Based on some recent Reddit complaints and subsequent reports, the spell check feature on Google's popular keyboard app for android - Gboard - appears to have been broken for quite some time now. Specifically, that is the spell check feature which underlines misspelled words in red. It's similar to how the feature works in some other keyboards or in some native apps but the feature appears to have been malfunctioning since November if some of the reports are to be believed. Meanwhile, Google has at least known about the problem since the January, when the company apparently first responded to the problem. The company's mods reportedly took Google's support forums but simply stated that moderators were passing the problem on to the development team. Despite several updates over the past few months, however, the problem seems to still not be fixed.
In the meantime, it's extremely difficult to pin down where the problem might be stemming from. One common theme in the reports of the problem seems to link it to installation or pre-installation of Android 8.0 or newer. That's devices that were either updated to or shipped with Oreo out of the box. However, reports aren't necessarily confined to that firmware update at all, although it might still be an issue at the OS level. Since Google has still not officially addressed the issue or offered a fix to the problem, there's ample room there to speculate but there's no way to know for sure. There's also no way to know when or if a fix is on the way.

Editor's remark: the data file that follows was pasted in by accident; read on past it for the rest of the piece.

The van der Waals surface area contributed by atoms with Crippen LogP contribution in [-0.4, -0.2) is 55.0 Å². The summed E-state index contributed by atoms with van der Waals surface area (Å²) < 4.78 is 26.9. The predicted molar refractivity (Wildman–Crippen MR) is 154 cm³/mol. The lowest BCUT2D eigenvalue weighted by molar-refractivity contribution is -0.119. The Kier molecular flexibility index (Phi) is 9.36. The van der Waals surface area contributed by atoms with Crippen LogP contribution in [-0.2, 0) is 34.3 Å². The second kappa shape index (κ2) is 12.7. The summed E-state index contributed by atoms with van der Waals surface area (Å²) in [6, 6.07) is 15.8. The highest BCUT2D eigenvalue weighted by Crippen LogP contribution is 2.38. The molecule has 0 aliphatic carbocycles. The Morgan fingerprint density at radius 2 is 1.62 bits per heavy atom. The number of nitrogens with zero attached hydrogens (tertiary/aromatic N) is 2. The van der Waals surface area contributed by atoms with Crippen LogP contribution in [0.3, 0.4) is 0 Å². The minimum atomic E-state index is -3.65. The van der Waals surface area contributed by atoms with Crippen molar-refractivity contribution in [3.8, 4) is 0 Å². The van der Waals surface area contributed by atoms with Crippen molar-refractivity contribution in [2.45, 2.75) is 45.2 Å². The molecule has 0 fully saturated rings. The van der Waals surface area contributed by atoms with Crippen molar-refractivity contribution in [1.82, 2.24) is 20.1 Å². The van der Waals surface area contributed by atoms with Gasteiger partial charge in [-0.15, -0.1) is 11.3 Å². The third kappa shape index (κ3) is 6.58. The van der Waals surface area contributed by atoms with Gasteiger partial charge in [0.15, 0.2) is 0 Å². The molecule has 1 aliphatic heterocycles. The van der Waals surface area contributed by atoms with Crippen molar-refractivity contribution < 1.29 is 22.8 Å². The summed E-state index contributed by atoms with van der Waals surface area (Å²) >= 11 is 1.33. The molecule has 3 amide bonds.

Bearing all of that in mind, it may be a good idea for those who require accurate spelling for whatever reason to switch to another keyboard. At the very least, because sometimes spelling is more important than others, it might be a good idea until a fix appears in Gboard's update log. Several other apps in the category have similar features to prevent misspelled words from cropping up in emails or text messages. Grammarly, for example, goes well beyond spell checking and provides suggestions for grammatical errors and writer's voice corrections. Best of all, it does that in real time.